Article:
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UNESCO HIV and Health Education Clearinghouse

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  1. Adolescent bodily integrity and freedom from violence in Ethiopia. A report on GAGE Ethiopia baseline findings

    The report on adolescent bodily integrity and freedom from violence is one of a series of short baseline reports focused on emerging mixed-methods findings from the Gender and Adolescence: Global Evidence (GAGE) longitudinal study baseline data collection. […] Drawing on a gender and capabilities framework, the report focuses on adolescents’ experiences and perceptions of age-, sexual and gender-based violence in Ethiopia, paying particular attention to gender and regional differences in risks and access to services as well as those between adolescents with disabilities and those without.

  2. CSE scale-up in practice. Case studies from Eastern and Southern Africa

    The report documents the process of scaling up comprehensive sexuality education and the status of sexuality education in East and Southern Africa.

  3. Adolescent sexual and reproductive health programme to address equity, social determinants, gender and human rights in Nepal. Report of the pilot project

    In 2015, World Health Organization worked with the Nepal Ministry of Health to redesign the country’s Adolescent Sexual and Reproductive Health, through a pilot study utilizing the Innov8 Approach – an 8-step review process geared towards helping health programmes better address gender, equity, human rights and social determinants of health. The aim was to identify the adolescent subpopulations being missed, increase coverages, identify inequities and take a holistic approach to adolescent health and development. …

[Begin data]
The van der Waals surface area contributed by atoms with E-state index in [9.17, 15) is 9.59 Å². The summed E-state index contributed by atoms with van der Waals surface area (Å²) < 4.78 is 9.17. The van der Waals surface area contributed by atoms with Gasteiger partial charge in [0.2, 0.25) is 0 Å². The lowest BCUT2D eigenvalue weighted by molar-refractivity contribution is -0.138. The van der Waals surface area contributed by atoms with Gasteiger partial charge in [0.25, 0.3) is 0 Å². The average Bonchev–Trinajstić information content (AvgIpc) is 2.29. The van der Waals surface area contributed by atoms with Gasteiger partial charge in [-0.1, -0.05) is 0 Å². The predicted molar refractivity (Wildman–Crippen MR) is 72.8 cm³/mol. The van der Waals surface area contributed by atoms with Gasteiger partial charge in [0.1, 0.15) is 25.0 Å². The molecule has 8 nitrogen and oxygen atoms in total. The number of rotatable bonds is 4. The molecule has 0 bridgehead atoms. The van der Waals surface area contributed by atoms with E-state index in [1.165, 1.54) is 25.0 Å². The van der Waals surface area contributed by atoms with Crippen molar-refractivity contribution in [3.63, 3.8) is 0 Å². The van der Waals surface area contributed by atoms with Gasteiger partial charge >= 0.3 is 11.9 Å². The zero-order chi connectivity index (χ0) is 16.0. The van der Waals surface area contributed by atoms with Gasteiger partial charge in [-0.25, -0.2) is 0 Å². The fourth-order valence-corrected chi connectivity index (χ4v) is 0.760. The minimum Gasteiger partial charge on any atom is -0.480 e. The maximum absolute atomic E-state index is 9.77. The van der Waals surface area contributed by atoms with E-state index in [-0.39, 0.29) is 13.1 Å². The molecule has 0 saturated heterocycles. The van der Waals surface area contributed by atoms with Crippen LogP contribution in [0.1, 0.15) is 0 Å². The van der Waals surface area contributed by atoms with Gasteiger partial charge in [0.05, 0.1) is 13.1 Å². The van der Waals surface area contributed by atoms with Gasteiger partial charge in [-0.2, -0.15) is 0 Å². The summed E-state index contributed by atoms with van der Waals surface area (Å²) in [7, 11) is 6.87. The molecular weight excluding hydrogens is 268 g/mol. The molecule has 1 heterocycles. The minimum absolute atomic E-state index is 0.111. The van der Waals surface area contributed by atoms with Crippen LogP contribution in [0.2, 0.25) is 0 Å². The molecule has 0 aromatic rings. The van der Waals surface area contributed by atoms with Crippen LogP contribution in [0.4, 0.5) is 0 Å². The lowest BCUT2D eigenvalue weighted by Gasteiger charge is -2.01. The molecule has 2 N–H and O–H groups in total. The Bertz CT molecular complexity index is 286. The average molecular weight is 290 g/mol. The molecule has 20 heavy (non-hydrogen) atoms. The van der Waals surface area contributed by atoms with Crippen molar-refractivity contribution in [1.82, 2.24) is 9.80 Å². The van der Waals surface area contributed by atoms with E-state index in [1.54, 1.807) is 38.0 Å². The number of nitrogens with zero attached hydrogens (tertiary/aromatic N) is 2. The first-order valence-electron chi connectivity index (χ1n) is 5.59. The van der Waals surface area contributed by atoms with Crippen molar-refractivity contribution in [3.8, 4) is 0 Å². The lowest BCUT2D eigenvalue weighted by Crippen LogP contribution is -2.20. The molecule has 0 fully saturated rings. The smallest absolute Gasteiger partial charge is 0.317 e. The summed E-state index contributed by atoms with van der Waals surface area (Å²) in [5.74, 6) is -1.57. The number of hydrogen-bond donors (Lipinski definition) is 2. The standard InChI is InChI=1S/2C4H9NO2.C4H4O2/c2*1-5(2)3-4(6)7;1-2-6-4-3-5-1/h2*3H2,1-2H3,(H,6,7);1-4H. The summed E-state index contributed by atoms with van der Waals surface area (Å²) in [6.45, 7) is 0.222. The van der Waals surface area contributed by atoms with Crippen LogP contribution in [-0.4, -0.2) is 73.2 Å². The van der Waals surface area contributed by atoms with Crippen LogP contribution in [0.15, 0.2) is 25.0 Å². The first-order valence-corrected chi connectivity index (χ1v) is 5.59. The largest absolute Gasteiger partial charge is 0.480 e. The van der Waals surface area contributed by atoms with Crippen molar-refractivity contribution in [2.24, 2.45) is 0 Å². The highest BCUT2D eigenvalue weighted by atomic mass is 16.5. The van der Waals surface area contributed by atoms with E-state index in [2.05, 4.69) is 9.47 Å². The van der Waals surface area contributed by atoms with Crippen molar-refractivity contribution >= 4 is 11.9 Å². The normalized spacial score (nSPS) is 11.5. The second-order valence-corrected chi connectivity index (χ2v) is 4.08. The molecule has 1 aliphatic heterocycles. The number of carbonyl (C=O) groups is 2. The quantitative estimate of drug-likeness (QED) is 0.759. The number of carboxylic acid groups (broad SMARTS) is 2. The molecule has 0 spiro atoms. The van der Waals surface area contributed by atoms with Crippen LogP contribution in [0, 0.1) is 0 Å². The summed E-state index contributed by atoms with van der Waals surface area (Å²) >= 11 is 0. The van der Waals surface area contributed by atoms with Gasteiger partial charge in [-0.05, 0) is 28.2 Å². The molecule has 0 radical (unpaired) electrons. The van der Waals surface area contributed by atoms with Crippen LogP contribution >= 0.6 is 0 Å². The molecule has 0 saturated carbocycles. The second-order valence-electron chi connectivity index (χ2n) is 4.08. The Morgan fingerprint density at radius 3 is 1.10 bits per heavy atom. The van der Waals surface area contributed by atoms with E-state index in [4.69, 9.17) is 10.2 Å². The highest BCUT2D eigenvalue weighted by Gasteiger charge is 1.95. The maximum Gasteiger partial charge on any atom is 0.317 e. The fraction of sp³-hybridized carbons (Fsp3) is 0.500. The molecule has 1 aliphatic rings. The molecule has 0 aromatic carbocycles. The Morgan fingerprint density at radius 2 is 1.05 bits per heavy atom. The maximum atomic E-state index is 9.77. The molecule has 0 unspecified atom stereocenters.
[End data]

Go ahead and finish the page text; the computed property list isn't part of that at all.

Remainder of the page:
4. Mainstreaming youth-friendly sexual and reproductive health services in the public sector in Mozambique and Tanzania

    Young people have the right to live healthy sexual and reproductive lives. Yet, adolescents and youth (those between the ages of 10 and 24) often face social, cultural, economic, and structural barriers to accessing sexual and reproductive health information and services at a time when they need these services the most, making them vulnerable to poor health outcomes. Emerging global guidance suggests that, to reach youth in a sustainable and scalable way, youth-friendly services must be mainstreamed in the community and health systems. …

  5. Adolescent friendly health corners (AFHCS) in selected government health facilities in Bangladesh: an early qualitative assessment. Research report

    With high rates of early marriage, especially among girls, a significant proportion of adolescents in Bangladesh need sexual and reproductive health services (SRH), including contraceptive information and services. Married women, including married adolescents, currently have access to these services through public sector. Unmarried adolescents do not have access to SRH information and services through public sector facilities. …

  6. Best practices for adolescent- and youth-friendly HIV Services: a compendium of selected projects in PEPFAR-supported countries

    The goal of this compendium is to answer critical questions that move forward USAID’s mission of supporting (a) the adoption of evidence-based practices in adolescent- and youth-friendly HIV care and services to help at-risk adolescents (ages 10–19 years) and youth (ages 15–24 years) stay HIV-free, and (b) the provision of comprehensive packages of HIV prevention, care, treatment, and retention services to adolescents and youth living with HIV in order to promote their successful transition to adulthood.

  7. Guidelines on best practices for adolescent- and youth-friendly HIV services: an examination of 13 projects in PEPFAR-supported countries

    Adolescents (ages 10–19) and youth (ages 15–24) bear a disproportionate share of the HIV burden, especially in sub-Saharan Africa. However, little is known about what projects are doing to make their interventions adolescent- and youth-friendly and what interventions are effective for changing HIV-related outcomes for these age groups. Program managers and policymakers have little rigorous evidence on how best to invest resources to achieve 90-90-90 targets among adolescents and young people. Recognizing this evidence gap, MEASURE Evaluation—funded by the U.S. …